No matter the circumstances, it seems that the loss of one’s mother is like no other and I’ve experienced other losses. I cried when I got the call that she had died. I cried at the cemetery when my sister and I were taken to the gravesite to verify the location and saw the staked outline of her grave next to our father’s grave. I thought that I would be able to read my eulogy for her at the funeral but I couldn’t get passed the first sentence. The Rabbi took over while I cried yet again. I cried as much for the loss of the mother I had as for the loss of the mother I never had.

And, I can tell you that for all of the reasons above and more, my mother was the inspiration behind my starting this blog. Thanks, Mom.

23 thoughts on “A Woman I Know: Bernice”

  1. That was a beautiful story to read Rena! First of all , my condoleance. And don t get me wrong when I say beautiful story. That s it with writing about feelings in a language that is not your own. Its difficult to express what you mean. I mean, it is such a honest ,straight from the hart story. You wrote this so ,,real,,. My grandmother, who was more of a mother to me then my own mother, was also a very closed person. And I regret that she didn t tell me more or that I didn t ask more. My grandmother was of 1928, I believe a lot had to do with being a young girl in war. We are not Jewish but my grandmother looked like a Jewish girl and had many times trouble with that during the war. I believe that had a great inpack in her adult live. But as you say:you are the strong beautiful woman because of how she raised you! I wish you strenght in this difficult time for you.

  2. First, that photo of your mom with the lipstick combined with the comment you made about you and your sister counting her “lipstick dabs” were priceless memories to read. I am sorry you’ve experienced such loss lately. I’m carrying you and your family in the warmest part of my heart with hopes that the thoughts and love I send there are felt by you and brings you comfort.


    1. Thank you for your comforting words, Sherry. And I’m glad that you picked up on the connection with the photo and the story.

  3. Thankyou for sharing these wonderful memories and honest feelings about your dear mother Rena.
    The unconditional love we hope for makes us vulnerable but also gives us reason to be strong.
    Condolences to you and your family. I’m thinking of you and sending good karma as you maneuver several difficult paths.

  4. Rena, as I sit on yet another airplane awaiting takeoff, I read your blog. I find a beautiful reflection on your mother. I really didn’t know her well, but feel I know her, and you, a bit better now. Thank you for sharing and being a part of my life.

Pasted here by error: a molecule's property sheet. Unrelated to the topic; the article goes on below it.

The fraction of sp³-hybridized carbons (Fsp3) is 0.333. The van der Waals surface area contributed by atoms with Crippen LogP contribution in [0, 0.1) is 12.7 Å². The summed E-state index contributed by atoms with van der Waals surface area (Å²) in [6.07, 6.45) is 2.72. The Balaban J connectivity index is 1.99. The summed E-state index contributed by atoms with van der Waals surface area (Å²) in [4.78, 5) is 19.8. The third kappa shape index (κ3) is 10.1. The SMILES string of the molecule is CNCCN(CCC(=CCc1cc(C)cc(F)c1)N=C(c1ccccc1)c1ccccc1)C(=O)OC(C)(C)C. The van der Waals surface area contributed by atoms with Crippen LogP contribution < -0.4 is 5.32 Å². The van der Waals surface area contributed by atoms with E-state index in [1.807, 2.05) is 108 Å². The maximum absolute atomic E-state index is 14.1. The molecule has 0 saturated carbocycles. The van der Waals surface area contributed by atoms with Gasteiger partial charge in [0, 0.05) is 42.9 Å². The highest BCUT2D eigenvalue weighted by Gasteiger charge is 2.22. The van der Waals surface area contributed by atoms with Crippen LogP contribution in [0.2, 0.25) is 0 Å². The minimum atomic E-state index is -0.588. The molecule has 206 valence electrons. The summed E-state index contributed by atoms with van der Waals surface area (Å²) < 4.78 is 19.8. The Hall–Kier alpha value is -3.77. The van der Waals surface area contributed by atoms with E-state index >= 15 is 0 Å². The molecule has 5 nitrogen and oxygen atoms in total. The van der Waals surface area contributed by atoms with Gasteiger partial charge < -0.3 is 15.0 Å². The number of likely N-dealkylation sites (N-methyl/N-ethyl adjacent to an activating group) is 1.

5. Oh, you even made me cry, Rena.
    It is so hard to know our mothers differently. Even though I spend so much more time with her now than ever, there are areas that surprise and confuse me. I realize that how we were raised influences us so deeply, but it’s still amazing.
    Of course, I have to tell you that seeing your mother with her tongue out is my fave! Maybe because mine does that to me quite a bit. Although I’m not sure she’d appreciate including it on my blog, while she’s still alive. But I did include a photo of my mom (you’ll see it on Friday) with a funnier than normal expression. If I’m killed on Saturday, you’ll know who to point the finger to…..

    1. Jodie, you are so right that the relationship we have with our mothers is different from any other we will have. As a mother to a daughter myself, I can now see it from the other perspective as well. Maybe in our mothers’ generation, sticking out your tongue was the closet they could get to swearing? Anyway, I’ll be on the lookout for your post this Friday and I’ll be the first to contact the police if I hear that you’ve been the victim of foul-play.

  6. It must be so hard to lose your Mum. My dad passed away last year but we had never been close so it wasn’t a huge loss for me. My mum on the other hand has stepped up big time over the last few years and I know her loss one day is really going to kill me. A lovely tribute to your mum.
    Leanne | cresting the hill

  7. So sorry for your loss. I like the pic of of her putting on lipstick. She looked so glamorous! Thank you for attending the #WednesdayAIMLinkParty. I shared your post.

    1. Dee, that photo was in my parents’ wedding album and it has always fascinated me. The image seemed fitting for the post. Thank you for the condolences and for sharing.

  8. Rena, first and foremost my condolences again on the loss of your mother. Secondly, I applaud your courage in sharing this tribute to your mother in such a honest way. I find so often we put people on pedestals after their deaths and we are hesitant to remember the not-so-lovely things about them. People always want to memorialize only the good things. For me, that is not real life. Like you, I had many issues with my mother. And upon her death, I found myself angrier than ever at some of the things that she said, did, and thought during her life. Actually (and some may criticize me for saying this), for about 5 years after my mother’s death, I hated her. Like actual hatred. It took me FIVE years after she died to finally find forgiveness for some things. I don’t know if that is sad, cruel, or whatever, but I do know that it is real. And that is more important than anything. Relationships are difficult and all are flawed. We do not choose are parents or siblings or any other family members, so all of the family turmoil that can often happen is just a result of all of us imperfect people trying to make flawed relationships work in the best way that we can. Lessons are probably the best thing we can take from it all. As you have stated, you learned what to do, what not to do, and all sorts of other things from your mother. And that is precious. Flaws and all, she was your mother. The only one you had. And you loved her as she loved you…each in your own way, in the best way that you knew how. And because of that, you will grieve. And you will grieve in your own way and on your own timeline. And all of that is normal. I will continue to keep you in my thoughts and prayers.


    1. Shelbee, thank you for the lovely, touching message and for your understanding and encouragement. You and I are kindred spirits and I wish we lived closer to each other.

  9. So very sorry for your loss.

    Your poignant writing stopped and made me think. I am sure your Mother would have loved to have read this.

    hugs to you and your family